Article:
One other thing that $30M superstar does is make your draft picks less valuable, for example. Unless you think that Carlos Correa and Kris Bryant and Alex Bregman and Kyle Schwarber etc weren't all that helpful.
   59. Crispix Attacksel Rios Posted: July 17, 2018 at 12:50 PM (#5711231)
Orioles attendance is down 26 percent, one of the largest declines in baseball. Apparently watching the third worst pitching staff and the second worst offense is enough to obscure Machado's homegrown superstar appeal to fans.


The Orioles are an extremely depressing team this year. They "tried to compete" by signing Alex Cobb and Andrew Cashner (remember them? they're on the Orioles now and pitching horribly). They have Chris Davis having the worst season in baseball history and Mark Trumbo and Trey Mancini hitting all right but producing the worst defense in the league. They are clearly desperate to trade some stars but know they should have done it last year. They have Dan "Lame Duq" Duquette in the media looking sad every day, while at the same time people know Brady Anderson has usurped much of Duquette's power but now doesn't want to take credit for it because the team is an abomination.

After bottoming out, having Machado surrounded by a rebuilding team would look a lot better.
   60. Crispix Attacksel Rios Posted: July 17, 2018 at 12:57 PM (#5711234)
Update: Upon further inspection, Trey Mancini is not hitting all right. Nobody on the Orioles is hitting all right except Machado, Adam Jones, and Danny Valencia.
   61. snapper (history's 42nd greatest monster) Posted: July 17, 2018 at 01:00 PM (#5711235)
Owners did not invent the teardown and "rebuilding" isn't just a cynical way of selling the owner's miserliness. The GMs are also driving this out of their own self-interest:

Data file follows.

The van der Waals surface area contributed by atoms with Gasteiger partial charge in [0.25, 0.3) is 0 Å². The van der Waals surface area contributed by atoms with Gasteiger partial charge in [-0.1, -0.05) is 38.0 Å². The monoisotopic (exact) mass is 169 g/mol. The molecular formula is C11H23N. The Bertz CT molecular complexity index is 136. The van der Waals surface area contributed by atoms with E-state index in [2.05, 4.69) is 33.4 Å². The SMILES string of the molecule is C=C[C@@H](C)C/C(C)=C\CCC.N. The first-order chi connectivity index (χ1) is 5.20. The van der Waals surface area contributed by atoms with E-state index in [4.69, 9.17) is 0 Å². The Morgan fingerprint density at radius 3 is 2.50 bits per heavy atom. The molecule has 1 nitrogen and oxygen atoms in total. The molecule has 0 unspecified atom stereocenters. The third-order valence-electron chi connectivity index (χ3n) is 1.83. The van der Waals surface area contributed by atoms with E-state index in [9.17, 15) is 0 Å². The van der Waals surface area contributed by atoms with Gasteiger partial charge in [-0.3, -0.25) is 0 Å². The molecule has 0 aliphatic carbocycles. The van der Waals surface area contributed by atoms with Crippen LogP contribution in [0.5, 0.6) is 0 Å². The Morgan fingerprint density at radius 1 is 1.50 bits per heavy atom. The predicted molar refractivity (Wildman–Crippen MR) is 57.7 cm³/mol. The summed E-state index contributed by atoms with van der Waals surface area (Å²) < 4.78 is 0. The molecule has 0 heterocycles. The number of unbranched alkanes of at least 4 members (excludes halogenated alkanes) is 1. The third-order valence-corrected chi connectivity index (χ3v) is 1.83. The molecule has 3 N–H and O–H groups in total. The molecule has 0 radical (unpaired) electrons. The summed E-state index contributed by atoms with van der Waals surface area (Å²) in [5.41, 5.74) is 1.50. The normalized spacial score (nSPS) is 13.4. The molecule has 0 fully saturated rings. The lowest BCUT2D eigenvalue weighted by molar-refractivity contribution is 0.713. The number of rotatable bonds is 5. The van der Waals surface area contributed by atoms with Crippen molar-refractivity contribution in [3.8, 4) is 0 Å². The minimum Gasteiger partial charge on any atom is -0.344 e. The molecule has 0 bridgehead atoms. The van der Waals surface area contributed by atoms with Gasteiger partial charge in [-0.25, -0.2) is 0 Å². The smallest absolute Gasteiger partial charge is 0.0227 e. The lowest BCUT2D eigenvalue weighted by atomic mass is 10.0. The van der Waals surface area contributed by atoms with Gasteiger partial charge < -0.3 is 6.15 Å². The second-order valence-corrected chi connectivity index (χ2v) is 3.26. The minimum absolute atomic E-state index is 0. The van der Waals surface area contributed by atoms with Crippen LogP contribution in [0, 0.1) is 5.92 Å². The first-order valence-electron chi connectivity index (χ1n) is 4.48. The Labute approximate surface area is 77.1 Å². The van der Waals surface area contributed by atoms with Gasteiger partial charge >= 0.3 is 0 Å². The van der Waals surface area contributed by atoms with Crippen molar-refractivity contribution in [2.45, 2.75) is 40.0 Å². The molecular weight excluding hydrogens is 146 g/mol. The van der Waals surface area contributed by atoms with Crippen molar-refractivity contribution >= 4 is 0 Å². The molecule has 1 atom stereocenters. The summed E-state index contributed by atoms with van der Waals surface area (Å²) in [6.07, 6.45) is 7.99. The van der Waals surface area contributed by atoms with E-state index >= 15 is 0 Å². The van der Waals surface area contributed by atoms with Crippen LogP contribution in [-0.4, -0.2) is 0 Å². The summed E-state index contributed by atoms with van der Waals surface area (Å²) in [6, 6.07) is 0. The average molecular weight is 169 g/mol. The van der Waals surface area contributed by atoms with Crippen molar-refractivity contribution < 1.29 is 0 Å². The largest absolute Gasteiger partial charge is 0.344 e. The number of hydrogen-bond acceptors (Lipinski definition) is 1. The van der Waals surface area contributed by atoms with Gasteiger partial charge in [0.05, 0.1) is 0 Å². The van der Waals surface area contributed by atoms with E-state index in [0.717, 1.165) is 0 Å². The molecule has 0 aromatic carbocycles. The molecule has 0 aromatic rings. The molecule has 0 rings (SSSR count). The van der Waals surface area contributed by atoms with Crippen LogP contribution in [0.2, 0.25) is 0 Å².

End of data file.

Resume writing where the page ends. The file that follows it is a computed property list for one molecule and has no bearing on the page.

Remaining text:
I didn't say they invented it. I said they're the only real beneficiaries.

One other thing that $30M superstar does is make your draft picks less valuable, for example. Unless you think that Carlos Correa and Kris Bryant and Alex Bregman and Kyle Schwarber etc weren't all that helpful.

But everyone keeps telling me that teams aren't tanking for draft picks?

Realistically, this should be addressed by a salary floor, so it wouldn't hurt anyone's draft picks. Any team that spends below $80M on MLB payroll should have their central fund revenue reduced dollar for dollar up to the shortfall amount. If you want to run a $30M payroll, you live on your local revenue.
   62. PreservedFish Posted: July 17, 2018 at 01:06 PM (#5711239)
But everyone keeps telling me that teams aren't tanking for draft picks?


Really?
   63. Tom Nawrocki Posted: July 17, 2018 at 01:14 PM (#5711244)
One other thing that $30M superstar does is make your draft picks less valuable, for example. Unless you think that Carlos Correa and Kris Bryant and Alex Bregman and Kyle Schwarber etc weren't all that helpful.


Machado isn't exactly keeping the Orioles from earning a very high draft pick.
   64. PreservedFish Posted: July 17, 2018 at 01:23 PM (#5711248)
He might in future years
   65. Tom Nawrocki Posted: July 17, 2018 at 01:29 PM (#5711254)
So they should get rid of their best and most popular player because he might potentially make them win 70 games one year rather than 63? Talk about kicking your fans in the head.
   66. Zonk just has affection for alumni Posted: July 17, 2018 at 01:48 PM (#5711262)
I am pro tear-down - it's a smart move, the right move lots of the time, and I'm thrilled with what it delivered my Cubs.

However, I suppose I could see the argument that a player like Machado -- truly elite, still just 26, on track at least for 1st ballot HoF career - is one of the rarities you keep.

There are maybe three players in baseball for whom I'd say such an exception applies.

Of course, what people are forgetting is that Machado sort of has to want to stay, too... and lots of players who have options to sign almost anywhere are not too thrilled about the prospect of a couple years of 90-100 losses. Perhaps it's possible that giving Machado a blank check to fill out as he wishes would keep him, but there's also a dollar figure where that doesn't make sense either.
   67. Rally Posted: July 17, 2018 at 01:48 PM (#5711263)
It's never the fans of the team in question that seem to be in favor of this "always trade your best player" strategy.

Half of the teams in the league are going to be bad teams, by definition. You know what makes a bad team more palatable and exciting to watch? A homegrown superstar player.